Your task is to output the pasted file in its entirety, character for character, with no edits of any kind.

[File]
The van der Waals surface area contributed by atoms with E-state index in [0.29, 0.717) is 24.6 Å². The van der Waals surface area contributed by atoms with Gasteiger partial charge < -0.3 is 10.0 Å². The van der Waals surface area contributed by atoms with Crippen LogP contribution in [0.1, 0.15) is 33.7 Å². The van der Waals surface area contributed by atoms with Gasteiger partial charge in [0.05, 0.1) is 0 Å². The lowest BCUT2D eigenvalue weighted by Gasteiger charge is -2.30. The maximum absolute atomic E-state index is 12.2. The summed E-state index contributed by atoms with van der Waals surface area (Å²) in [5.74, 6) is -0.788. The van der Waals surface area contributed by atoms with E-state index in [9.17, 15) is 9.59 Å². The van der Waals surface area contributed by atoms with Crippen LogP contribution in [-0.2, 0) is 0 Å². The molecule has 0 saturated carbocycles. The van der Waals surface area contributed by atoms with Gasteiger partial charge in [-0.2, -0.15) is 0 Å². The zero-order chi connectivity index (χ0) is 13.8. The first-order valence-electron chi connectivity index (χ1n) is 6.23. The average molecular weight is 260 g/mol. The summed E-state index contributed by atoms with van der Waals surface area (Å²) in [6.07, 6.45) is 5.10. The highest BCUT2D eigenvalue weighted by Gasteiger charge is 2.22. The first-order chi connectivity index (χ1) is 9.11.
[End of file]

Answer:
The van der Waals surface area contributed by atoms with E-state index in [0.29, 0.717) is 24.6 Å². The van der Waals surface area contributed by atoms with Gasteiger partial charge < -0.3 is 10.0 Å². The van der Waals surface area contributed by atoms with Crippen LogP contribution in [0.1, 0.15) is 33.7 Å². The van der Waals surface area contributed by atoms with Gasteiger partial charge in [0.05, 0.1) is 0 Å². The lowest BCUT2D eigenvalue weighted by Gasteiger charge is -2.30. The maximum absolute atomic E-state index is 12.2. The summed E-state index contributed by atoms with van der Waals surface area (Å²) in [5.74, 6) is -0.788. The van der Waals surface area contributed by atoms with E-state index in [9.17, 15) is 9.59 Å². The van der Waals surface area contributed by atoms with Crippen LogP contribution in [-0.2, 0) is 0 Å². The molecule has 0 saturated carbocycles. The van der Waals surface area contributed by atoms with Gasteiger partial charge in [-0.2, -0.15) is 0 Å². The zero-order chi connectivity index (χ0) is 13.8. The first-order valence-electron chi connectivity index (χ1n) is 6.23. The average molecular weight is 260 g/mol. The summed E-state index contributed by atoms with van der Waals surface area (Å²) in [6.07, 6.45) is 5.10. The highest BCUT2D eigenvalue weighted by Gasteiger charge is 2.22. The first-order chi connectivity index (χ1) is 9.11.